Ming Dynasty Glazed Attendants and Palanquin


A very fine set of six glazed Ming Dynasty earthenware figures, together with an elaborate palanquin. Four court attendants are poised with one arm bent at the elbow and raised to carry the palanquin over their shoulders. Fringed headpieces sit high on their heads, leaving visible their facial features, rendered in a naturalistic manner and portraying a solemn expression. Each figure is presented wearing the traditional Ming Dynasty court attire, consisting of long flowing robes tied at the waist. Partly glazed in green and yellow, their garments display vibrant colours, covered by a black unglazed vest. The heavy palanquin presents a similar polychromatic glaze and is further adorned by an elaborate slated roof, presenting florid scrolls emphasised by unglazed red pigment. A male figure sits within it; a long green and yellow glazed robe covers his body. He wears a wu sha mao (乌纱帽), a traditional hat which reveals his higher social status. The procession is accompanied by a musician. Portrayed in a similar court attire, he holds a Suona (嗩吶) in his hands. First appeared during the Han Dynasty, the instrument originated in the Middle East and was widely used during processions and military functions.

Figures: Circa L 7cm x H 20.5cm each; Palanquin: Circa L 9cm x H 22cm

N.B. Price is per set.

Date: Circa AD 1368–1644
Period: Ming Dynasty
Condition: Very good condition, with bright vivid glaze and additional cold-painted detailing still remaining. Some loss of pigment.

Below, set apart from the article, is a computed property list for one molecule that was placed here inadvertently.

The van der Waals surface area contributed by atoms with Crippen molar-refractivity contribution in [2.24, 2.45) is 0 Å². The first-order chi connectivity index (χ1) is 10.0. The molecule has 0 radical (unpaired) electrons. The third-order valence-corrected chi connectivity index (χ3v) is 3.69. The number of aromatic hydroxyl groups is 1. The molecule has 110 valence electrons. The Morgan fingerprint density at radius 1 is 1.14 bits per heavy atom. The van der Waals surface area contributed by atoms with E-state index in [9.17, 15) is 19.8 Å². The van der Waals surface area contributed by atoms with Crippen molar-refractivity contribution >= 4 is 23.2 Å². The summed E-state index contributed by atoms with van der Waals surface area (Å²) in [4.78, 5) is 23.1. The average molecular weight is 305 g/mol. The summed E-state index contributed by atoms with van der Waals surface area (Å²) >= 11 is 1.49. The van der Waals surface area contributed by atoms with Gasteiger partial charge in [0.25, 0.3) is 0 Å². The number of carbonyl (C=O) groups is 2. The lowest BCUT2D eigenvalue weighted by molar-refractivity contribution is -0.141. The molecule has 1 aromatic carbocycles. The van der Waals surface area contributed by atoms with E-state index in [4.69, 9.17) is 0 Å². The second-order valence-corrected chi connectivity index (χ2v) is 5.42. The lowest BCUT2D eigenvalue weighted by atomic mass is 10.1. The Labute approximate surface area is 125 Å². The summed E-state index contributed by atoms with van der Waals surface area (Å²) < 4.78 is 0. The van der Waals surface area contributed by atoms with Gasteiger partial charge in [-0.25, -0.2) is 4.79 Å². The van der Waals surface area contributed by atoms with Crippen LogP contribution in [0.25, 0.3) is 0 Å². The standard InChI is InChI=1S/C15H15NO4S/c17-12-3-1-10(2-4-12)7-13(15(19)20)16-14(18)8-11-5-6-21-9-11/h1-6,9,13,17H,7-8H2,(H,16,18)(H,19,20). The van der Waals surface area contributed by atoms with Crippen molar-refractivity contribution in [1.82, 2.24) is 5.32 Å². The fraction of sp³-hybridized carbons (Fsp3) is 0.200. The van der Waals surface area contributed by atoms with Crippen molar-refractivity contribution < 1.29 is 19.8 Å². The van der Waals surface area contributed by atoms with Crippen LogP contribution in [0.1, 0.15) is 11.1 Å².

In stock

Porcelain was at the heart of Ming Dynasty and the history of the Ming period, its raise, expansion and subsequent decline, can be traced throughout. Similar to the Renaissance in Europe, the Ming Dynasty signed a period of artistic and literary prosperity in China with porcelain being its most recognisable and admired production. A succession of seventeen emperors governed a population which saw a drastic increase during nearly 300 years of relative peace and stability. This, together with the Dynasty’s economic success, explains the culture’s artistic explosion and innovation. Innumerable kilns across China, from family workshops to factories, made a great diversity of ceramics to supply the market. At the beginning of the Ming Dynasty, the imperial factory was established at Jingdezhen, which, aside from supplying porcelain for domestic and court use, began large-scale production for export to Europe under the reign of the Wanli Emperor (1573-1620). In addition to the most recognisable blue and white porcelains, innovations appeared throughout the Ming Dynasty, such as doucai (鬥彩, contending colours) in the Chenghua period (成化, 1465–1488) and wucai (五彩, five-colour) in the Wanli period (萬歷, 1573–1620) among the many.

Terracotta moulded figures of people and animals were meant to be grave goods placed in tombs. It was believed that these figures would serve and assist the deceased in the afterlife. Figures of this type are called mingqi (冥器) in Chinese and usually depict servants and court attendants, soldiers, musicians and dancers, and different animals. As in life, attendant figures were supposed to stay nearby their master, waiting to fulfil the desires and needs of the deceased. They were lined outside the tomb before the coffin was taken inside and then placed and arranged inside the tomb. The size and number of the figures in a grave depended on the rank of the deceased. These figures would have been displayed amongst the processional group within a tomb, most likely before a sedan chair or palanquin and before the musician figures. They would have served a ceremonial purpose – to announce the arrival of the tomb occupant. The palanquin, likewise, would have been used in the next life, carrying the deceased on his journey.

To discover more about Chinese terracotta statuettes, please visit our relevant blog post: Terracotta Tomb Attendants.

Weight 2850 g


Pottery and Porcelain



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